Sunday, June 04, 2006

More reasons not to panic over scary climate models

LONDON: Almost 50 million years ago, the North Pole was as warm as a balmy summer's day, research shows.

Studies of sediment core samples from the sea bottom reveal that long before the pole froze it was covered with floating ferns and the water on the surface of the Arctic Ocean was 23C or higher, equivalent to today's subtropical seas.

Scientists have had to reassess their understanding of the region because previously it was thought to have frozen only 15million years ago. Sea ice, however, started forming 45million years ago.

The findings were made during analysis of 430m of sedimentary core drilled from the Arctic seabed in 2004.

The core, the subject of three studies published in the journal Nature, provides scientists with a geological record of the region dating back 57 million years.

The Arctic Ocean was, 50million years ago, a basin largely surrounded by land, which meant that much of the surface consisted of fresh or slightly brackish water. [HALFWISE NOTE: What does this tell us about sea levels, with no ice around?]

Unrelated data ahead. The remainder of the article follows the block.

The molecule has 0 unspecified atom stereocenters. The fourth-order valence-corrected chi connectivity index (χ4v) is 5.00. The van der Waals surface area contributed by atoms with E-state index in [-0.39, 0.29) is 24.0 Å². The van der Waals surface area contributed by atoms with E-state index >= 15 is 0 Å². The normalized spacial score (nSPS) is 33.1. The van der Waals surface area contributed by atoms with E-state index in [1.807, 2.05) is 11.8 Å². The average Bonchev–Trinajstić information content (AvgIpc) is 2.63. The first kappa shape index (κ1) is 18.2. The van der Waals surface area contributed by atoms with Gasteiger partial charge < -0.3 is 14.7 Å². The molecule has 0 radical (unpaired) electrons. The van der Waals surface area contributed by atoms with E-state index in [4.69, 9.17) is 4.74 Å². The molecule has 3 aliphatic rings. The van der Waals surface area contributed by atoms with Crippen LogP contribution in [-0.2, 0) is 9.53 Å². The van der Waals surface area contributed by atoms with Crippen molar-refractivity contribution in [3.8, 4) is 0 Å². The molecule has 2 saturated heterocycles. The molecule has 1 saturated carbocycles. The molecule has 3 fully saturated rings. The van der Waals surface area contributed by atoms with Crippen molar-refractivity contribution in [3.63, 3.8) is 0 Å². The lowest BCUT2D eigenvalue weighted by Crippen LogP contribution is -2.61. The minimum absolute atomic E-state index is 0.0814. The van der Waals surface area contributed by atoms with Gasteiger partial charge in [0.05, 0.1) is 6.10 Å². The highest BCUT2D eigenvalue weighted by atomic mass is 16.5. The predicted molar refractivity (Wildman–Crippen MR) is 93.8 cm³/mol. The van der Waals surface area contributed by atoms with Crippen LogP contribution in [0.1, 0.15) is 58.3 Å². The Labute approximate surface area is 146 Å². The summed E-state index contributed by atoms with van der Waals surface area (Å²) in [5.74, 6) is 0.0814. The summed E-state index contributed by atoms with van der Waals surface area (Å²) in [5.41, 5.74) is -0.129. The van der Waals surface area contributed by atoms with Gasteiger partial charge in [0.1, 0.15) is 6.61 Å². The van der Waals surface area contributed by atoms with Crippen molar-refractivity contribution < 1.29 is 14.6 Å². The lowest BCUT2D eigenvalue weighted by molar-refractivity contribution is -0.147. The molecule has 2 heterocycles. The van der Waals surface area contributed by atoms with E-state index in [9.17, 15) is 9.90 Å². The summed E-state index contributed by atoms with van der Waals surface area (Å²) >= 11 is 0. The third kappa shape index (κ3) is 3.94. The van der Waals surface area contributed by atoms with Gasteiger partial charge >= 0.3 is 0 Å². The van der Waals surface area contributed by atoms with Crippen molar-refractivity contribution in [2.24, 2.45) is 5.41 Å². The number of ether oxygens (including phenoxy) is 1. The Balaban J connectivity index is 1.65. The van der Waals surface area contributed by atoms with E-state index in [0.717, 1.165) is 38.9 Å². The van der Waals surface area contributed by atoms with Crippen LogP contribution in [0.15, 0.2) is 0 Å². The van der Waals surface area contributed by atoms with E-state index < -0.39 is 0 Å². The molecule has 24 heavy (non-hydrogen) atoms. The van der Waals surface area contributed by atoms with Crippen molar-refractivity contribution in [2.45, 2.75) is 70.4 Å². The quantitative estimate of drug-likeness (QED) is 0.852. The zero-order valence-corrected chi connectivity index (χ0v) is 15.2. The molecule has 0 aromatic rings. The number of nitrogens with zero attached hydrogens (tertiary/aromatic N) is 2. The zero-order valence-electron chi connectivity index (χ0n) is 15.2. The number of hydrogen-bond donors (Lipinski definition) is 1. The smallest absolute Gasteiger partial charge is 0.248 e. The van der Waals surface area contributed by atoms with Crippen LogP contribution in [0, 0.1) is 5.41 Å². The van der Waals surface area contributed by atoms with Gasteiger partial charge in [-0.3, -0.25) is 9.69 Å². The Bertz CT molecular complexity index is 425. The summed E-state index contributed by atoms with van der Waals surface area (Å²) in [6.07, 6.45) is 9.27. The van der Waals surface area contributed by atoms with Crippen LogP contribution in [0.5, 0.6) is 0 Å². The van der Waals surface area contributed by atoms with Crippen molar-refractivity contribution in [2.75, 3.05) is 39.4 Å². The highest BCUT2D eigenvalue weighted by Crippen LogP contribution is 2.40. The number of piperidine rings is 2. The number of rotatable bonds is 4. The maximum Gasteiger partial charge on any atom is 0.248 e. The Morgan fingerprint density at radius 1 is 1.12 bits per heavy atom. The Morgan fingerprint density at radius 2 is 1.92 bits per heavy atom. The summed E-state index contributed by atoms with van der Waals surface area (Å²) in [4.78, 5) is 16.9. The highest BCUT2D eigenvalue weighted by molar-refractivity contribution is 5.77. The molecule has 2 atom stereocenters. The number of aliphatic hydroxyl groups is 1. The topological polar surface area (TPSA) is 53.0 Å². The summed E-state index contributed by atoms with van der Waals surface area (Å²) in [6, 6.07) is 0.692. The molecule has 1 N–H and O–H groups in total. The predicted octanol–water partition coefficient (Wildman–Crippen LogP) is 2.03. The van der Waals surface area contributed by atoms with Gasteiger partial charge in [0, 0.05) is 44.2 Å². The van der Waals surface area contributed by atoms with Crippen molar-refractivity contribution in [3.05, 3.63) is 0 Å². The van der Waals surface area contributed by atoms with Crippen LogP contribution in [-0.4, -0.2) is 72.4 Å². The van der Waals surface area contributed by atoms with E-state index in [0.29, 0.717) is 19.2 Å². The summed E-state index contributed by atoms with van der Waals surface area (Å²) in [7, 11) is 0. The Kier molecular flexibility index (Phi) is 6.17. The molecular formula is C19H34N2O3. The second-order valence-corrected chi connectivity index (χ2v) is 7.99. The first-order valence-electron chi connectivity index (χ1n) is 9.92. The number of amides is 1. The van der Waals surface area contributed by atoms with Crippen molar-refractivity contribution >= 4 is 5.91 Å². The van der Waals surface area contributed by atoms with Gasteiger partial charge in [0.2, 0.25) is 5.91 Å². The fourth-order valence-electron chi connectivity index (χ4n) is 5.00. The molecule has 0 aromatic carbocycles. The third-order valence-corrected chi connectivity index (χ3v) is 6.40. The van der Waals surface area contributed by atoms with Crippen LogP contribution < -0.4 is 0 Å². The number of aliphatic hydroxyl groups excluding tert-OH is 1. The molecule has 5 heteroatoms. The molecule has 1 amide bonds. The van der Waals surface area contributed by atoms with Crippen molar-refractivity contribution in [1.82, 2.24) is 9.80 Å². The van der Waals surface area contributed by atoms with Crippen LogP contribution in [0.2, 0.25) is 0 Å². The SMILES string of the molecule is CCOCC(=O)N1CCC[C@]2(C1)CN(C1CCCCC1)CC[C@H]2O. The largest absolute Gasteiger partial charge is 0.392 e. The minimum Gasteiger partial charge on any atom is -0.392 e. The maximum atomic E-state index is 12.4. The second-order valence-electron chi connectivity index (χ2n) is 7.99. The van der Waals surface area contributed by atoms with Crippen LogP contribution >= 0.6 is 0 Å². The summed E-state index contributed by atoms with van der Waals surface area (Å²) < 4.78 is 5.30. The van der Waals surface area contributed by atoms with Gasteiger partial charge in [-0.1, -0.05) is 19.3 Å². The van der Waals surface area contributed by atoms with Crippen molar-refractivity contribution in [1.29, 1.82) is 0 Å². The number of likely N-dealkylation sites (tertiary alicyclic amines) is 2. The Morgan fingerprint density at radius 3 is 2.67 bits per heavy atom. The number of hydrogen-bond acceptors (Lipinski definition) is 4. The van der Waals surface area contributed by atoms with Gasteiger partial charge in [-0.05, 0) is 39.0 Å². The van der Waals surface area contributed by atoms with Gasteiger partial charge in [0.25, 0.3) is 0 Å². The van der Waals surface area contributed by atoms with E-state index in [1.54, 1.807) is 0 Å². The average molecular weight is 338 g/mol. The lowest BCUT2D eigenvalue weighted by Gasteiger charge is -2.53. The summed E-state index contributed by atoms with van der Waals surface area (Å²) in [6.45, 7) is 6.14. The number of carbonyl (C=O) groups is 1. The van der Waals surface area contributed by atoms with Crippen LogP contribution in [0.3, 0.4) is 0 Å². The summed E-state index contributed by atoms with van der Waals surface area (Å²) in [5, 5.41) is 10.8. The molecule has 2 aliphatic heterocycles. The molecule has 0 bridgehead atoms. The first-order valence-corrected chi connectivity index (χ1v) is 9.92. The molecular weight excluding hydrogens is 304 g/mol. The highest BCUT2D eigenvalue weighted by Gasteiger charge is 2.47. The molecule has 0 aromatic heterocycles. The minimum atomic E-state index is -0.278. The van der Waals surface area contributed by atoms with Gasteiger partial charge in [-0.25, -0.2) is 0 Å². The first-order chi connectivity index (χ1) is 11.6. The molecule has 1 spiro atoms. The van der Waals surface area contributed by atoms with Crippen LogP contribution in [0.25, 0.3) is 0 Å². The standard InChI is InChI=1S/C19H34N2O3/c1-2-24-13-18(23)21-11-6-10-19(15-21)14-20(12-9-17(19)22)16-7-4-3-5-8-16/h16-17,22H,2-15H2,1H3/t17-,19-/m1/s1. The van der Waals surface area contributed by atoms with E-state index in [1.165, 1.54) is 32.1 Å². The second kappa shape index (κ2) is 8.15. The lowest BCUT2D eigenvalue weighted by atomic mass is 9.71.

Such conditions, combined with global warming, allowed the azolla fern to grow in floating mats over a period lasting 800,000 years.

Today most azollas grow in freshwater ponds, canals and rice fields in tropical and subtropical regions and their presence near the North Pole "suggests a substantial rise in Arctic sea surface temperature to subtropical or tropical levels".

During the warmest period, the surface of the Arctic Ocean was up to 33C warmer than it is today. At this time, 55 million years ago, "temperatures peaked near 24C, which is notably higher than previous estimates", the international team of scientists reported.

Such high temperatures conflict with previous models, which estimated that the surface would have been 10-15C while assuming that carbon dioxide levels were at 2000 parts per million -- today's level is 381ppm.

"This suggests that higher than modern greenhouse gas concentrations must have operated in conjunction with other feedback mechanisms," the scientists said.

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